Pursued (1947)

Exactly a week back, this blog was celebrating the birthday of a favourite of mine: the gorgeous Mumtaz turned 70. Today, Dusted Off celebrates the birth anniversary—the centenary, in fact—of another favourite of mine: Robert Mitchum.

Born on August 6, 1917, Mitchum first began appearing in cinema during the early 40s (having already worked in an eclectic range of jobs, from ditch-digging, professional boxing, theatre actor and writer, to a machine operator at Lockheed). Although he is today best known for noir films (think Cape Fear and The Night of the Hunter), Mitchum acted in varied roles and genres. From one of the best submarine war films ever (The Enemy Below) to an unusual—and endearing—love story in Heaven Knows, Mr Allison; from the angsty medical drama Not as a Stranger to the hard-hitting expression against anti-Semitism, Crossfire… Mitchum was in films of all types.

To commemorate Mitchum’s birth centenary, I found myself in a dilemma. I’ve already reviewed several of his best-known films (not to mention several that are barely known). I’ve even devoted an entire week on Dusted Off to Mitchum. It seemed appropriate to review a Mitchum film: one of the classic noirs? Blog reader Hurdy Gurdy Man suggested Out of the Past or The Big Steal. I decided, instead, to review an unusual film, a sort of cusp between the Westerns that marked Mitchum’s early career and the noirs that marked his later years as an actor. Pursued is a noir Western.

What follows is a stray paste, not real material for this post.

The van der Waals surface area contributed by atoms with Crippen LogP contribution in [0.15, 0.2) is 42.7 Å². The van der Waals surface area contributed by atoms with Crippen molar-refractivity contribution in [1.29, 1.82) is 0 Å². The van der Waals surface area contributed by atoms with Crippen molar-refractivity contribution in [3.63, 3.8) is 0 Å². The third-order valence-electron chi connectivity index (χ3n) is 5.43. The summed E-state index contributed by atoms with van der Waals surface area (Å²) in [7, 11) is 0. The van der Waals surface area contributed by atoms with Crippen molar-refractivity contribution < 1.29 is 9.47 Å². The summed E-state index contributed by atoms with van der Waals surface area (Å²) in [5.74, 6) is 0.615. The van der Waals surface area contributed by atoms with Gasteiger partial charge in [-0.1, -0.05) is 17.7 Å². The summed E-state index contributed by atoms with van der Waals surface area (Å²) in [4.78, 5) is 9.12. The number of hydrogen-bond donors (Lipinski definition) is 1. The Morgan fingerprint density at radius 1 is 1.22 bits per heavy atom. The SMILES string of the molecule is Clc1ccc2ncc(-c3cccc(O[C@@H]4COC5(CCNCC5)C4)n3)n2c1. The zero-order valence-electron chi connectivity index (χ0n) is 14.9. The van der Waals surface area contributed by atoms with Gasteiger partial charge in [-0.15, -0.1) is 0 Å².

The film begins with a woman, Thorley ‘Thor’ Callum (Teresa Wright), riding a horse through the hilly countryside of New Mexico. Thor arrives at a ruined ranch house, hurriedly dismounts, and calls for Jeb. After a minute or so of searching, Jeb Rand (Mitchum) emerges warily. Thor and Jeb hug each other, and Thor asks him if he’s all right. It’s obvious that Jeb is hiding here—but from whom? And why?

In answer to Thor’s anxious questions about what this is all about, Jeb begins to tell her where this began: here, in these ruins, when it was still a home. He has faint memories of when he was a small child, plagued by nightmares in which a man’s spurred boots pace about, menacing and hurried.

Little Jeb comes awake, frightened by his own dreams, and calls for his father. Instead of a father, the person who comes is a woman, Ma Callum (Judith Anderson), who pulls him out from under the floorboards and hurries him to her own home. At home are Ma’s own children, Adam and little Thor. Ma gets Adam and Thor out of their beds, has them get dressed as quickly as they can, and flees the house with the three children shortly after.